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Sunday, October 20, 2013

Book Review: “Harvest Moon” by James A. Moore, Cemetery Dance Publications, 2009, 330 pages, Kindle Edition.



Our final part of our special set of columns focusing on Halloween books concludes the hat trick; this time with the novel “Harvest Moon”, part of a series of books that interchange characters, yet can read alone.


Moore dedicates this volume to Ray Bradbury whose own book “The Halloween Tree” stands as the inspiration for this tale of mystery and steady paced creepiness at every page turn. The book screams every aspect of Halloween, not only as backdrop but in the author’s descriptions and story-telling.  Too is the author’s use of the standard staples of that night, as they each, in their own way, independently play a part, celebrating the holiday without overdoing it.

You can feel the chill in the air of late October as you picture the town, a town that curiously and marvelously looks like the towns each of us grew up in, as that town prepares for the magical night.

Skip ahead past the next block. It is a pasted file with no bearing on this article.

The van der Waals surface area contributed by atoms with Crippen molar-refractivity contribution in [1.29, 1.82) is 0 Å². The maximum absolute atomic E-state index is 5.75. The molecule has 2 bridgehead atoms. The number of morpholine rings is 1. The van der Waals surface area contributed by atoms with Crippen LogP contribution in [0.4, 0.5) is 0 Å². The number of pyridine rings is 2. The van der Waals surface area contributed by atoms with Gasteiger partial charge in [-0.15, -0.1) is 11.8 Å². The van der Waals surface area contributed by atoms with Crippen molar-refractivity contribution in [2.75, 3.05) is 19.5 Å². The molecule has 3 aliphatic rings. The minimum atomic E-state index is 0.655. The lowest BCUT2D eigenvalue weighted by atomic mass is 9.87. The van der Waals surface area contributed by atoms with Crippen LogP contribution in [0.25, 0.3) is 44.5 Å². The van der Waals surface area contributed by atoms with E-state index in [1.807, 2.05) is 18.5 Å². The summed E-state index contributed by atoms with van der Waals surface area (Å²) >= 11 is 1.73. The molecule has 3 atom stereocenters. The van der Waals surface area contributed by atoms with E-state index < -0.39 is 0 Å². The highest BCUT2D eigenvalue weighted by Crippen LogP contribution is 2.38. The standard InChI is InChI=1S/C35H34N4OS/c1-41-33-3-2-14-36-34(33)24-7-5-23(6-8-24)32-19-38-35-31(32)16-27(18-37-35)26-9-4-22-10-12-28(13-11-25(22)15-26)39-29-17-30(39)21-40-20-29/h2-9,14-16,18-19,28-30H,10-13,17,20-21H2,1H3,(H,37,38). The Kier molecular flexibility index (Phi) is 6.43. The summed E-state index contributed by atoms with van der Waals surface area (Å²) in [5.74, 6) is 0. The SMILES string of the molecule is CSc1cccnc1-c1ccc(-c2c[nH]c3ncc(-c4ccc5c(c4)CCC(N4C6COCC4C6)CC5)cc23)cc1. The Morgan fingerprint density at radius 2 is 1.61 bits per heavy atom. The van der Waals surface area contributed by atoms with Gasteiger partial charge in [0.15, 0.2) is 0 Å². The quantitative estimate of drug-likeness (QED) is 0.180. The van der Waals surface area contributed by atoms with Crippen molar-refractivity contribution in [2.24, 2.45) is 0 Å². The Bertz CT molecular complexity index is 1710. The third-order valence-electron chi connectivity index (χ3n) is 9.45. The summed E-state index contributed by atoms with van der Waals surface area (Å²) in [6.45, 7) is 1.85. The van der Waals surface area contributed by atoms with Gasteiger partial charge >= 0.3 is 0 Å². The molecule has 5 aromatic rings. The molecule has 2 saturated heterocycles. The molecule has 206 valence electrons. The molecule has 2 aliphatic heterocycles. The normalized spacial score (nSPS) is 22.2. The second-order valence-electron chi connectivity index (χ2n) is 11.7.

But when you factor in a witch, scarecrow men, monsters and a less than enchanted forest that people are forbidden to enter, peppered with people gone missing and murdered this book is oh so sweet.

Like a candy unwrapped, Moore takes us through the order of history of the people who came to settle and live here in Beldam Woods; through the legend that defines the people even in the present day. As the wrapper unwinds, you meet the locals, sense the secrets, and the foreboding begins to weigh.

The novel is written magically, almost lyrically as Moore plays with language and rhythm. The horrors are delivered softly but firm, making the reader squirm and squirm again.

And if you brain dead and that doesn’t do it for you; check out the cover by Alan Clark --- in a word ‘Damn!’ Yeah, THAT good.

If you expect fast pace and a fast read, this is not your book. If you want depth, style and master storytelling. . .

1 comment:

Christopher Linebaugh said...

Yeah Joseph, I totally agree with you about that cover. I own the limited edition hardback and it gets displayed every Halloween in my library.

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